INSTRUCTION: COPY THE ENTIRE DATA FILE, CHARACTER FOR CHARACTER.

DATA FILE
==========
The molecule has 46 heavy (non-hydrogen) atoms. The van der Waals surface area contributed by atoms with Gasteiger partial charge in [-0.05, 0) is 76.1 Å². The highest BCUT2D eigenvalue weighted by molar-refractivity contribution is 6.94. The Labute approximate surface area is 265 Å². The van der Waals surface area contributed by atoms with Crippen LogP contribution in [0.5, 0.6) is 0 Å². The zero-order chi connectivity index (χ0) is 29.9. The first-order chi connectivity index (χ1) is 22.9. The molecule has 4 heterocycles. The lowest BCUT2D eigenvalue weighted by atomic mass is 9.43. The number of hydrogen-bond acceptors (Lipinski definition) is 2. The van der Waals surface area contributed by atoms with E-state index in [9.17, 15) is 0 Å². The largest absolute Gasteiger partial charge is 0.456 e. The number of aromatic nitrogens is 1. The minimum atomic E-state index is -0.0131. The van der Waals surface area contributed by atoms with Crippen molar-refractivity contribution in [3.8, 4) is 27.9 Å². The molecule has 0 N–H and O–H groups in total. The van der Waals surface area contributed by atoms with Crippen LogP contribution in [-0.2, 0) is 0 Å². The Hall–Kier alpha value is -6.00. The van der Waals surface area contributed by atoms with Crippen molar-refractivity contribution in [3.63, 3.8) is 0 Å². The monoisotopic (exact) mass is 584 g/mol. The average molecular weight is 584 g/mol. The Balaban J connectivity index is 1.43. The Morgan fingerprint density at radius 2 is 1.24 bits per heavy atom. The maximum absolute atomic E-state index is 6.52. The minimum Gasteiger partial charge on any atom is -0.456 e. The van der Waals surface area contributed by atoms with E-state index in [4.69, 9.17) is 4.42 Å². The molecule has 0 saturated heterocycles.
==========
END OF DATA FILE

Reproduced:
The molecule has 46 heavy (non-hydrogen) atoms. The van der Waals surface area contributed by atoms with Gasteiger partial charge in [-0.05, 0) is 76.1 Å². The highest BCUT2D eigenvalue weighted by molar-refractivity contribution is 6.94. The Labute approximate surface area is 265 Å². The van der Waals surface area contributed by atoms with Crippen LogP contribution in [0.5, 0.6) is 0 Å². The zero-order chi connectivity index (χ0) is 29.9. The first-order chi connectivity index (χ1) is 22.9. The molecule has 4 heterocycles. The lowest BCUT2D eigenvalue weighted by atomic mass is 9.43. The number of hydrogen-bond acceptors (Lipinski definition) is 2. The van der Waals surface area contributed by atoms with E-state index in [9.17, 15) is 0 Å². The largest absolute Gasteiger partial charge is 0.456 e. The number of aromatic nitrogens is 1. The minimum atomic E-state index is -0.0131. The van der Waals surface area contributed by atoms with Crippen molar-refractivity contribution in [3.8, 4) is 27.9 Å². The molecule has 0 N–H and O–H groups in total. The van der Waals surface area contributed by atoms with Crippen LogP contribution in [-0.2, 0) is 0 Å². The Hall–Kier alpha value is -6.00. The van der Waals surface area contributed by atoms with Crippen molar-refractivity contribution in [3.63, 3.8) is 0 Å². The monoisotopic (exact) mass is 584 g/mol. The average molecular weight is 584 g/mol. The Balaban J connectivity index is 1.43. The Morgan fingerprint density at radius 2 is 1.24 bits per heavy atom. The maximum absolute atomic E-state index is 6.52. The minimum Gasteiger partial charge on any atom is -0.456 e. The van der Waals surface area contributed by atoms with E-state index in [4.69, 9.17) is 4.42 Å². The molecule has 0 saturated heterocycles.